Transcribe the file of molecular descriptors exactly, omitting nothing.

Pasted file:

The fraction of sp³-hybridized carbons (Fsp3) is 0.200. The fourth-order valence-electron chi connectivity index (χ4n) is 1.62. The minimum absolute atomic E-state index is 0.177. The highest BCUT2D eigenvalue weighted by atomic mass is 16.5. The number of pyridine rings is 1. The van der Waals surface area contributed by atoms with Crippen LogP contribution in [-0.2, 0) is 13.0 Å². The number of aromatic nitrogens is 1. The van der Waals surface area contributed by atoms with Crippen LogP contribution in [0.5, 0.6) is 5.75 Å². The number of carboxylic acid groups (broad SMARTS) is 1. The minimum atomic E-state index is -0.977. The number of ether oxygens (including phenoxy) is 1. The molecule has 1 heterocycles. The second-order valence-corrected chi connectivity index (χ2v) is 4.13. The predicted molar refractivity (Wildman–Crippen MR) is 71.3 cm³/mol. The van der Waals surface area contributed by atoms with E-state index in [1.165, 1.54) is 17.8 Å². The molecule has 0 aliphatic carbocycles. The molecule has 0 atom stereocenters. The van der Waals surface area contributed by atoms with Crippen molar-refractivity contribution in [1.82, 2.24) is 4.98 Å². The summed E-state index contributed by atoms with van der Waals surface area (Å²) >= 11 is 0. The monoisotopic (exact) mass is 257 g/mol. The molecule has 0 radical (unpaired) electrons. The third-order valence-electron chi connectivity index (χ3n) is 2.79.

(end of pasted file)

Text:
The fraction of sp³-hybridized carbons (Fsp3) is 0.200. The fourth-order valence-electron chi connectivity index (χ4n) is 1.62. The minimum absolute atomic E-state index is 0.177. The highest BCUT2D eigenvalue weighted by atomic mass is 16.5. The number of pyridine rings is 1. The van der Waals surface area contributed by atoms with Crippen LogP contribution in [-0.2, 0) is 13.0 Å². The number of aromatic nitrogens is 1. The van der Waals surface area contributed by atoms with Crippen LogP contribution in [0.5, 0.6) is 5.75 Å². The number of carboxylic acid groups (broad SMARTS) is 1. The minimum atomic E-state index is -0.977. The number of ether oxygens (including phenoxy) is 1. The molecule has 1 heterocycles. The second-order valence-corrected chi connectivity index (χ2v) is 4.13. The predicted molar refractivity (Wildman–Crippen MR) is 71.3 cm³/mol. The van der Waals surface area contributed by atoms with E-state index in [1.165, 1.54) is 17.8 Å². The molecule has 0 aliphatic carbocycles. The molecule has 0 atom stereocenters. The van der Waals surface area contributed by atoms with Crippen molar-refractivity contribution in [1.82, 2.24) is 4.98 Å². The summed E-state index contributed by atoms with van der Waals surface area (Å²) >= 11 is 0. The monoisotopic (exact) mass is 257 g/mol. The molecule has 0 radical (unpaired) electrons. The third-order valence-electron chi connectivity index (χ3n) is 2.79.